Jamaican beaches lure tourists but calls to also make locals welcome

by Rebekah Kebede | @rkebede | Thomson Reuters Foundation
Monday, 29 May 2017 09:00 GMT

Fort Clarence Beach near Kingston, Jamaica, is one of the island's few affordable public beaches. Despite Jamaica's tourism-dependent economy, many locals feel excluded from the island's best beaches. December 25, 2016. Thomson Reuters Foundation/Rebekah Kebede.

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Private beachfront properties charge exorbitant fees by local standards, and only a handful of beaches are public, prompting a campaign for affordable beach access

By Rebekah Kebede

KINGSTON, Jamaica, May 29 (Thomson Reuters Foundation) - One recent holiday, a carload of Jamaicans went in search of a beach to have a picnic. On an island with nearly 800 km (500 miles) of coastline, they did not think it would be hard.

But it was nearly impossible. They drove from beach to beach, only to be rebuffed by high admission fees, restrictive rules and dirty water.

In Jamaica, where the Tourism Board website promises "long sandy stretches", "crystal clear water" and "secret coves," locals are largely cut off from the postcard-pretty beaches.

Many beachfront properties on the Caribbean island are in private hands, charging admission fees exorbitant by local standards, and only a handful are public, prompting a campaign this year calling for affordable beach access.

"You drive up, down, and around and you can't find anything," Carolyn Cooper, a newspaper columnist who recently looked for a beach with some friends, told the Thomson Reuters Foundation.

One thwarted stop was Pearly Beach, Cooper wrote in Jamaican newspaper The Gleaner. "We might as well have gone to the Pearly Gates. St Peter would not let us in." Jamaica's beaches tend to be held by developers and resorts catering to its $2.5 billion annual tourism industry, which accounts for a third of the country's Gross Domestic Product.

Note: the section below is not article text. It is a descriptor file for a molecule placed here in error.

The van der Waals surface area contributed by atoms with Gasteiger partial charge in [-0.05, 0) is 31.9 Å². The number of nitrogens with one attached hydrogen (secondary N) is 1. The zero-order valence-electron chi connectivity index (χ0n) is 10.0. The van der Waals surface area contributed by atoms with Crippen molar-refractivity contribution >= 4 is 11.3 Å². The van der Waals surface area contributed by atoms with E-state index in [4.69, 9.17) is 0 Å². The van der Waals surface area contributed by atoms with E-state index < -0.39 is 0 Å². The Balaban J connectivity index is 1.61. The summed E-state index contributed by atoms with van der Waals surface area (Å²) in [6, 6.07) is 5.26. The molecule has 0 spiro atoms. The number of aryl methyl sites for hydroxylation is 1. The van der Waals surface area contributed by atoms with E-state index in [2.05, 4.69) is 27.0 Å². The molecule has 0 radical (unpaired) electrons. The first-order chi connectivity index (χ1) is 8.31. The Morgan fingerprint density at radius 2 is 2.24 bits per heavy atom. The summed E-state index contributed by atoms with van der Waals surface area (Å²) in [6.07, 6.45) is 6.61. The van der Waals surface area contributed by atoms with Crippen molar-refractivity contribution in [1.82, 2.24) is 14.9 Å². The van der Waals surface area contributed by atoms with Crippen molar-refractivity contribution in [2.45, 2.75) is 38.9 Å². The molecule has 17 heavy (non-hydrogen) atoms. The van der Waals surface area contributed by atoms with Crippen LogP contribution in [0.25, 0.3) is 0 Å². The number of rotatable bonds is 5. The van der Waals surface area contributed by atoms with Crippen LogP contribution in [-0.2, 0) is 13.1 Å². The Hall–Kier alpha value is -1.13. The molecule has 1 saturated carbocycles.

Only a dozen public beaches are operational, according to the government's National Environment and Planning Agency (NEPA), and even some of those charge visitor fees. Another 22 public beaches need rehabilitation and four are being upgraded.

The two beaches nearest the capital, Kingston, are in need of rehabilitation, according to NEPA.

"There are fewer and fewer beaches that ordinary people can go to, even with a fee. They are sort of disappearing behind walls, gates and fences," said Diana McCaulay, chief executive officer of Jamaica Environment Trust (JET).


JET has launched a campaign this year called "Big Up Wi Beach" (Big Up Our Beaches), calling on the government to offer affordable beach access.

One proposal is to require a minimum number of public beaches per parish, designating beaches for specific purposes such as recreation or enjoyment of nature and licensing vendors.

Advocates point to other parts of the Caribbean such as Barbados, where all beaches are public and beachfront resorts are required to provide public access points to the waterfront.

The Jamaican government agency NEPA said in a recent letter to The Gleaner that it was revising the policy on beach access and would present a draft to the Jamaican cabinet this year.

NEPA did not respond to a request for details.

McCaulay says draft revisions on the island's beach policy have been underway off and on since 1998.

"They have just not wanted to tackle it," she said.

Struggles for access to Jamaica's coastline are nothing new. Laws regarding rights to the coastline were passed in the Beach Control Act of 1956, a holdover from colonial times, when beaches were owned by the British Crown.

The Act, that remained in place until Jamaica got independence in 1962, did not give the island nation's 2.7 million people legal right to beach access.

As well as campaigning, JET has been providing legal advice to vulnerable community-managed public beaches.

With JET's help, the community-run Winnifred Beach in the northeast won a long legal fight to remain public in 2014, thwarting a resort development plan threatening to limit access.

For some, the roots of the policy go back to Jamaica's history of slavery and colonization.

"That's just the legacy of our history. The majority of the society wasn't expected to enjoy the benefits of the society," Cooper said.

(Reporting by Rebekah Kebede, Editing by Ellen Wulfhorst and Belinda Goldsmtih; Please credit the Thomson Reuters Foundation, the charitable arm of Thomson Reuters, that covers humanitarian news, women's rights, trafficking, property rights, climate change and resilience. Visit http://news.trust.org)

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